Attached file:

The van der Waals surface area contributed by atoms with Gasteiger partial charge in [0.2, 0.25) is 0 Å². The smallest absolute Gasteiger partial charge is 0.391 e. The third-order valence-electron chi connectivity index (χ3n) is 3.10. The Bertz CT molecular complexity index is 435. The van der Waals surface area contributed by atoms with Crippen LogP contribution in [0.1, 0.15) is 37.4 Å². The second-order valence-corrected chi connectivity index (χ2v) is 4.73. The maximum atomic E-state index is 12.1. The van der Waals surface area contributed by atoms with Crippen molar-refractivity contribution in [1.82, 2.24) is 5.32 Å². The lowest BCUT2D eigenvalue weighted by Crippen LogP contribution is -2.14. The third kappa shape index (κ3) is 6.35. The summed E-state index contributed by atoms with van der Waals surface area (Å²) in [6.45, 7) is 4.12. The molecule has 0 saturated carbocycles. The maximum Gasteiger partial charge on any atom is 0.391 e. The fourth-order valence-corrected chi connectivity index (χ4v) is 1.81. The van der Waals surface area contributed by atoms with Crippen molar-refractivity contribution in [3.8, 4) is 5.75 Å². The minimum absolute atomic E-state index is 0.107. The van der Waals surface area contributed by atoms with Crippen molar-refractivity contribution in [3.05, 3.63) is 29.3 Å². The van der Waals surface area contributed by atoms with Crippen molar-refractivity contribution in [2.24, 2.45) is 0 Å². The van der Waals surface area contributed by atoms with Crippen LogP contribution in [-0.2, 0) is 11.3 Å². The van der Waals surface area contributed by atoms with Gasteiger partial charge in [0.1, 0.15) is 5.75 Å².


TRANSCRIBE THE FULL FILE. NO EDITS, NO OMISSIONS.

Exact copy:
The van der Waals surface area contributed by atoms with Gasteiger partial charge in [0.2, 0.25) is 0 Å². The smallest absolute Gasteiger partial charge is 0.391 e. The third-order valence-electron chi connectivity index (χ3n) is 3.10. The Bertz CT molecular complexity index is 435. The van der Waals surface area contributed by atoms with Crippen LogP contribution in [0.1, 0.15) is 37.4 Å². The second-order valence-corrected chi connectivity index (χ2v) is 4.73. The maximum atomic E-state index is 12.1. The van der Waals surface area contributed by atoms with Crippen molar-refractivity contribution in [1.82, 2.24) is 5.32 Å². The lowest BCUT2D eigenvalue weighted by Crippen LogP contribution is -2.14. The third kappa shape index (κ3) is 6.35. The summed E-state index contributed by atoms with van der Waals surface area (Å²) in [6.45, 7) is 4.12. The molecule has 0 saturated carbocycles. The maximum Gasteiger partial charge on any atom is 0.391 e. The fourth-order valence-corrected chi connectivity index (χ4v) is 1.81. The van der Waals surface area contributed by atoms with Crippen molar-refractivity contribution in [3.8, 4) is 5.75 Å². The minimum absolute atomic E-state index is 0.107. The van der Waals surface area contributed by atoms with Crippen molar-refractivity contribution in [3.05, 3.63) is 29.3 Å². The van der Waals surface area contributed by atoms with Crippen molar-refractivity contribution in [2.24, 2.45) is 0 Å². The van der Waals surface area contributed by atoms with Crippen LogP contribution in [-0.2, 0) is 11.3 Å². The van der Waals surface area contributed by atoms with Gasteiger partial charge in [0.1, 0.15) is 5.75 Å².